• P.M. Jorganfeld

    Definition of “offensive”: Something the majority disagrees with. That’s on full display today. And it sure as hell isn’t grounded in robust notions of freedom of speech and press. Dumas should be able to publish whatever he damn well pleases. And if you don’t like it, you should be free to publish a vigorous rebuttal. But this nonsense of retractions and article modifications by editors et cetera has to stop. This isn’t Iran. Or Canada.

  • Third Year (Girl)

    I’m more insulted by the fact that over half of this campus care more about that light-hearted, (and honestly, very true article about people who show more skin than they should) than about something as stupid as Eliza Behlen’s absurd response to the 300 million gift from Booth in the fall: http://www.chicagomaroon.com/2008/11/14/booth-donation-could-be-better-spent.

    Wonderful to see where our priorities lie.

  • Bob

    Look. The Dumas op-ed was just more memorable for its ham-fisted lunkery than its elegance and wit. One can’t expect the writer to be someone else. Maybe he’ll get better over time. One hopes so. Otherwise, what’s offensive is anyone’s guess, which is not the same as saying many were offended. If the paper weren’t free those who disapproved could vote with their pocketbooks. The Maroon can print what it wants and take the risks that come along with it; the editors set the standard. But once done, it’s done. The editor in chief would have been better served by acknowledging the outrage and complaints which had risen to operatic pitch, and then saying, “Now, continue to discuss among yourselves. This is what democracy and a free press is all about.” Really, what everyone should be hoping for is that Dumas really try hard to be rigorous on his next editoral — not in being politically correct, but in the writing being funny as fuck.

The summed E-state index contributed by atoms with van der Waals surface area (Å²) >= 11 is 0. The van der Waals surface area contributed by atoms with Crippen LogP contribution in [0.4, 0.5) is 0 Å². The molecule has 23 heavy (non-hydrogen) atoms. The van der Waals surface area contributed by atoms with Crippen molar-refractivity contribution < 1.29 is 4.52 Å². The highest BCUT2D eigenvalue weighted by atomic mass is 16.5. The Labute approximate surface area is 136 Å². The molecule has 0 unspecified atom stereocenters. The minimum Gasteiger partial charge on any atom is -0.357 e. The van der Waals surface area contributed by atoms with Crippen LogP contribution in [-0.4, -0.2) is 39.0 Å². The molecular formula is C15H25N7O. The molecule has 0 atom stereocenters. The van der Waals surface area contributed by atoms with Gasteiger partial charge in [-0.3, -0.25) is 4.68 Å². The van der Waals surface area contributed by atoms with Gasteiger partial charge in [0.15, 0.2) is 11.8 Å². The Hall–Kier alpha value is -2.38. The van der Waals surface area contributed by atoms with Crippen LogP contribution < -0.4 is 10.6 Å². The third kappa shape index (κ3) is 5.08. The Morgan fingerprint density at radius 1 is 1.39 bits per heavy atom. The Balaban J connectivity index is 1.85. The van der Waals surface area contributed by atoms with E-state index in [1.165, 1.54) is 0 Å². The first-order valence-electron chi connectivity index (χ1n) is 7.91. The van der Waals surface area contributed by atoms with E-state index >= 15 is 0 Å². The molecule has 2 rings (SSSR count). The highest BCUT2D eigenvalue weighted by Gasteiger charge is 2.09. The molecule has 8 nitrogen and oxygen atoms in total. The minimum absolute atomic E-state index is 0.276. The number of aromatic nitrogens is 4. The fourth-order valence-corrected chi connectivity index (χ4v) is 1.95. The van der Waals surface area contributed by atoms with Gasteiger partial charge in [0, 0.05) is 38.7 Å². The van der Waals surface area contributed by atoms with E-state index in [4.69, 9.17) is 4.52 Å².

• The Dictionary

    Dear P.M. Jorganfield,

    Offensive, adj. Repugnant to the moral sense, good taste, or the like; insulting.

    Just because the Maroon doesn’t check facts doesn’t mean that you don’t need to either.